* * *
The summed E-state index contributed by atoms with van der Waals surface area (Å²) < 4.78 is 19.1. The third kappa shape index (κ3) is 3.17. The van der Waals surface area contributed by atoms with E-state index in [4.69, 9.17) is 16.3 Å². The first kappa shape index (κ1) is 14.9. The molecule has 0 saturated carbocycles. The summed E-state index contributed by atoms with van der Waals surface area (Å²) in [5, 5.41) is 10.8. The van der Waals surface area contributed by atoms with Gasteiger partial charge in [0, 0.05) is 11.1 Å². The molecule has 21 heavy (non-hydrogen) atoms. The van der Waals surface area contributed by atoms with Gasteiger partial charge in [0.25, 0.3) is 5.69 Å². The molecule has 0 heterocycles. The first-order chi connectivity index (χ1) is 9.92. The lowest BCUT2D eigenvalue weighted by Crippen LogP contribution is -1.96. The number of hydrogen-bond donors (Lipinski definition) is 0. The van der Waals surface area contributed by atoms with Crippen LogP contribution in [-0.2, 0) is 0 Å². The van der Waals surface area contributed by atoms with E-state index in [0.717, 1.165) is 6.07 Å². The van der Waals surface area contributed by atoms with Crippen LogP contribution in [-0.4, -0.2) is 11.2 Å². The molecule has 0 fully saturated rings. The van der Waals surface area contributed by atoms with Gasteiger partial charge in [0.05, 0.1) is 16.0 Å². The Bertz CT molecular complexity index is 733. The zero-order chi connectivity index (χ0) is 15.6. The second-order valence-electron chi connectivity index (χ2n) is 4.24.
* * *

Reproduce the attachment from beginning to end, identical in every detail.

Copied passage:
The summed E-state index contributed by atoms with van der Waals surface area (Å²) < 4.78 is 19.1. The third kappa shape index (κ3) is 3.17. The van der Waals surface area contributed by atoms with E-state index in [4.69, 9.17) is 16.3 Å². The first kappa shape index (κ1) is 14.9. The molecule has 0 saturated carbocycles. The summed E-state index contributed by atoms with van der Waals surface area (Å²) in [5, 5.41) is 10.8. The van der Waals surface area contributed by atoms with Gasteiger partial charge in [0, 0.05) is 11.1 Å². The molecule has 21 heavy (non-hydrogen) atoms. The van der Waals surface area contributed by atoms with Gasteiger partial charge in [0.25, 0.3) is 5.69 Å². The molecule has 0 heterocycles. The first-order chi connectivity index (χ1) is 9.92. The lowest BCUT2D eigenvalue weighted by Crippen LogP contribution is -1.96. The number of hydrogen-bond donors (Lipinski definition) is 0. The van der Waals surface area contributed by atoms with Crippen LogP contribution in [-0.2, 0) is 0 Å². The van der Waals surface area contributed by atoms with E-state index in [0.717, 1.165) is 6.07 Å². The van der Waals surface area contributed by atoms with Crippen LogP contribution in [-0.4, -0.2) is 11.2 Å². The molecule has 0 fully saturated rings. The van der Waals surface area contributed by atoms with Gasteiger partial charge in [0.05, 0.1) is 16.0 Å². The Bertz CT molecular complexity index is 733. The zero-order chi connectivity index (χ0) is 15.6. The second-order valence-electron chi connectivity index (χ2n) is 4.24.